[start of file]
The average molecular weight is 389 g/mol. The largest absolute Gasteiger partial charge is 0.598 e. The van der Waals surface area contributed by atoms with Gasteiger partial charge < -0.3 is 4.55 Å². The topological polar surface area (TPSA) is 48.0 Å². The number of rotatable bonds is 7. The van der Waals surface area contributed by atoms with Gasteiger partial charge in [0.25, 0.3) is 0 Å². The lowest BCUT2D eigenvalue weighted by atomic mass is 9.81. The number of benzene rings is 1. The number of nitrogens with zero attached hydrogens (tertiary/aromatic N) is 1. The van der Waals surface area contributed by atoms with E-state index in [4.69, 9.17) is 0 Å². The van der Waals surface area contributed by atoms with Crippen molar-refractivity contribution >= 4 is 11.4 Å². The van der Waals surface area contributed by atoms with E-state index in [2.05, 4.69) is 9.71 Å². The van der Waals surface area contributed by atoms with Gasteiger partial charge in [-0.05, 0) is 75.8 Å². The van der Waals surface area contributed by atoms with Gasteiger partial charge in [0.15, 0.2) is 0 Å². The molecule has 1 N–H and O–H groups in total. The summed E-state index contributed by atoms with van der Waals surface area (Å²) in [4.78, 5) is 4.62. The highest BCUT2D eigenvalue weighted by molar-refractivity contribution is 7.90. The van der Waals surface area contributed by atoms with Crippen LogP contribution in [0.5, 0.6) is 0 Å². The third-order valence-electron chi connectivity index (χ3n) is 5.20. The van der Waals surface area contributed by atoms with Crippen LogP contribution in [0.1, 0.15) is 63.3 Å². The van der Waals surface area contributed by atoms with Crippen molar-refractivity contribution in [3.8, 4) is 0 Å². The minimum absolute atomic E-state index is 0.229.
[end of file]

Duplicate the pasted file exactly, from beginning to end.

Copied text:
The average molecular weight is 389 g/mol. The largest absolute Gasteiger partial charge is 0.598 e. The van der Waals surface area contributed by atoms with Gasteiger partial charge < -0.3 is 4.55 Å². The topological polar surface area (TPSA) is 48.0 Å². The number of rotatable bonds is 7. The van der Waals surface area contributed by atoms with Gasteiger partial charge in [0.25, 0.3) is 0 Å². The lowest BCUT2D eigenvalue weighted by atomic mass is 9.81. The number of benzene rings is 1. The number of nitrogens with zero attached hydrogens (tertiary/aromatic N) is 1. The van der Waals surface area contributed by atoms with E-state index in [4.69, 9.17) is 0 Å². The van der Waals surface area contributed by atoms with Crippen molar-refractivity contribution >= 4 is 11.4 Å². The van der Waals surface area contributed by atoms with E-state index in [2.05, 4.69) is 9.71 Å². The van der Waals surface area contributed by atoms with Gasteiger partial charge in [-0.05, 0) is 75.8 Å². The van der Waals surface area contributed by atoms with Gasteiger partial charge in [0.15, 0.2) is 0 Å². The molecule has 1 N–H and O–H groups in total. The summed E-state index contributed by atoms with van der Waals surface area (Å²) in [4.78, 5) is 4.62. The highest BCUT2D eigenvalue weighted by molar-refractivity contribution is 7.90. The van der Waals surface area contributed by atoms with Crippen LogP contribution in [0.5, 0.6) is 0 Å². The third-order valence-electron chi connectivity index (χ3n) is 5.20. The van der Waals surface area contributed by atoms with Crippen LogP contribution in [0.1, 0.15) is 63.3 Å². The van der Waals surface area contributed by atoms with Crippen molar-refractivity contribution in [3.8, 4) is 0 Å². The minimum absolute atomic E-state index is 0.229.